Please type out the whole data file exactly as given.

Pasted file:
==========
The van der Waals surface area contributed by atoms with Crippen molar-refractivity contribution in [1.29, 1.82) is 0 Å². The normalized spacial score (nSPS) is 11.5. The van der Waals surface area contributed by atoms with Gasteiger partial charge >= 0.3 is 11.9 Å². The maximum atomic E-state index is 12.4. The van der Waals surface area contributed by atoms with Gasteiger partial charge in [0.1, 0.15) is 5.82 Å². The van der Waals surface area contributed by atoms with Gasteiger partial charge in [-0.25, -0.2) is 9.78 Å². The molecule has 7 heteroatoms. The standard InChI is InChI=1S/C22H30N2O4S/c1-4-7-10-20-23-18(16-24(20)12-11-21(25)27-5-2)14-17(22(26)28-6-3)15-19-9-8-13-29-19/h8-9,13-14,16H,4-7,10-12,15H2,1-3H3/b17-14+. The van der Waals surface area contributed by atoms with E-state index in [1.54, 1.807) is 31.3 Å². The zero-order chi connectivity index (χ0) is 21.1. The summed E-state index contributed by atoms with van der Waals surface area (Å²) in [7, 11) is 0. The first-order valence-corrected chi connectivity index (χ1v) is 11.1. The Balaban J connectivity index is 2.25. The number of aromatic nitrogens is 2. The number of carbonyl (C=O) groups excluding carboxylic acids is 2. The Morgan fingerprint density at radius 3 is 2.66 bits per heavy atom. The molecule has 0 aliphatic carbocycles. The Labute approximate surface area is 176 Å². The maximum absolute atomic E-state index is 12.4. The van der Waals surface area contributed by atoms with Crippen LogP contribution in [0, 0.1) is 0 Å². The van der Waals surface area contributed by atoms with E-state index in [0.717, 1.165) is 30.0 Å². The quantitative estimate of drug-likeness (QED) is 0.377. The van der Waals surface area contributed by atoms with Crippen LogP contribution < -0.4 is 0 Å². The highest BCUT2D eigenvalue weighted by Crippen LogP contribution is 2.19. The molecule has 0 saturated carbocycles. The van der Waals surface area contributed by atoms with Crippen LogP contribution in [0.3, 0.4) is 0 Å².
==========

The van der Waals surface area contributed by atoms with Crippen molar-refractivity contribution in [1.29, 1.82) is 0 Å². The normalized spacial score (nSPS) is 11.5. The van der Waals surface area contributed by atoms with Gasteiger partial charge >= 0.3 is 11.9 Å². The maximum atomic E-state index is 12.4. The van der Waals surface area contributed by atoms with Gasteiger partial charge in [0.1, 0.15) is 5.82 Å². The van der Waals surface area contributed by atoms with Gasteiger partial charge in [-0.25, -0.2) is 9.78 Å². The molecule has 7 heteroatoms. The standard InChI is InChI=1S/C22H30N2O4S/c1-4-7-10-20-23-18(16-24(20)12-11-21(25)27-5-2)14-17(22(26)28-6-3)15-19-9-8-13-29-19/h8-9,13-14,16H,4-7,10-12,15H2,1-3H3/b17-14+. The van der Waals surface area contributed by atoms with E-state index in [1.54, 1.807) is 31.3 Å². The zero-order chi connectivity index (χ0) is 21.1. The summed E-state index contributed by atoms with van der Waals surface area (Å²) in [7, 11) is 0. The first-order valence-corrected chi connectivity index (χ1v) is 11.1. The Balaban J connectivity index is 2.25. The number of aromatic nitrogens is 2. The number of carbonyl (C=O) groups excluding carboxylic acids is 2. The Morgan fingerprint density at radius 3 is 2.66 bits per heavy atom. The molecule has 0 aliphatic carbocycles. The Labute approximate surface area is 176 Å². The maximum absolute atomic E-state index is 12.4. The van der Waals surface area contributed by atoms with Crippen LogP contribution in [0, 0.1) is 0 Å². The van der Waals surface area contributed by atoms with E-state index in [0.717, 1.165) is 30.0 Å². The quantitative estimate of drug-likeness (QED) is 0.377. The van der Waals surface area contributed by atoms with Crippen LogP contribution < -0.4 is 0 Å². The highest BCUT2D eigenvalue weighted by Crippen LogP contribution is 2.19. The molecule has 0 saturated carbocycles. The van der Waals surface area contributed by atoms with Crippen LogP contribution in [0.3, 0.4) is 0 Å².